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The Real Stages of Grieving

     When people pose questions about the Stages of Grief Recovery they are often referred to Elizabeth Kubler-Ross' Stages of Death. Her research showed what individuals would go through when receiving a "death sentence" from their doctor. In other words, they had a terminal condition and they were just given so many weeks or months, or perhaps years to live. Then they would go through 1) Denial; 2) Anger; 3) Bargaining; 4) Depression; and 5) Acceptance. In the media and on the net, these stages are often related to the grieving process which is completely wrong.

The Canadian Mental Health Association offers the following description of the Stages of Grieving which are in fact very accurate from this writer's point of view. Someone did their homework here and cleared up a very important state of confusion.

Here then are the Stages of Grieving - See if they don't relate to what your are going through right now.

Stages of Grieving - Canadian Mental Health Association
The death of someone close to us is one of life's most stressful events. We fear loss of companionship and the changes it will bring to our lives. It takes time to heal and each of us responds differently. We may need help to cope with the changes in our lives. But in the end, coping effectively with bereavement is vital to our mental health.

If someone close to you has just died, we hope this pamphlet will help you understand that you are not alone in your feelings and that help is available. If you have a grieving friend or relative, this pamphlet will help both of you understand and cope with this difficult time.

Understanding grief

Mourning and the complex stages of the grieving process are necessary. Even though the present is felt to be intolerably painful, it is healthy and normal for a bereaved person to experience intense emotions and swift mood changes. These are natural reactions to loss.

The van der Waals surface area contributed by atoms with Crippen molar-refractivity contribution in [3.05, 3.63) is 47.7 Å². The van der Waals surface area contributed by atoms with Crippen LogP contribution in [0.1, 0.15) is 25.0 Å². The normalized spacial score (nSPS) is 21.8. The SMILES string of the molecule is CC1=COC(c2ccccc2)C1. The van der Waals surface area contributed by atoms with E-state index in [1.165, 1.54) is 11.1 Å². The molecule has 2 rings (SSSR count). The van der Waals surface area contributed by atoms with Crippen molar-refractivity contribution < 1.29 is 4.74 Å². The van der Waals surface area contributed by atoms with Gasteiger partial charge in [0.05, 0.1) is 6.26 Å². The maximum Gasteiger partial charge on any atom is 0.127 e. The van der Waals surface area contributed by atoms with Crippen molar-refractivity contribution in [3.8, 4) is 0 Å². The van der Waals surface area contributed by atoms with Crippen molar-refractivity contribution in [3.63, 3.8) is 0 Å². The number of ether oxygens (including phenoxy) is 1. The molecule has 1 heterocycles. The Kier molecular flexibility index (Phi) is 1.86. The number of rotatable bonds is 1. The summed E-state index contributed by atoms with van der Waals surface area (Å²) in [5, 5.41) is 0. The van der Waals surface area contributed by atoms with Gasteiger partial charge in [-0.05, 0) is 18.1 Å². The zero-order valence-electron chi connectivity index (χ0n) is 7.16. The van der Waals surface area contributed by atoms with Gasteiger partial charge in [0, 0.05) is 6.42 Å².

It takes time to heal. The period of grieving depends upon the situation and varies greatly from person to person. Grieving is not a weakness; it is a necessity. Refusing to grieve is not courageous and may cause you a great deal of harm later on.

Grieving helps us to come to terms with the need for our relationship with the deceased and to re-focus our energies toward the future.

A Message from Dr Turmel

The stages of grieving

There are many different stages of grieving. The three stages outlined below are ones which most people will experience. However, people do not usually flow from the first stage through to the last in a logical order. Some people will jump back and forth between stages. The length of time it takes to go through the different stages will vary.

Stage I - Numbness or Shock - Immediately after news of death, you will likely experience a period when you feel very little except a sense of unreality. Some people have described this period as being enclosed in a cocoon, or as "sleepwalking", through the funeral and necessary details which follow death. This stage may last for several weeks or several months.

Stage II - Disorganization - Eventually, nature's protective shock begins to wear off, and feelings begin to come alive again. You may have some physical symptoms such as tightness in the throat, shortness of breath, the need to sigh frequently and extreme fatigue. Emotional symptoms can be even more distressing. Anger at the loved one for dying and the accompanying guilt may be overwhelming. You need to review the life of the deceased person and the events leading up to the actual death. You may agonize over things you believe you did wrong or things you think you should have done for the deceased. Most frightening of all can be the feeling of losing emotional control. It is a painful period of emotional upheaval but a normal and necessary part of grieving. Most people will recover but it can take weeks, months or, to some degree, several years.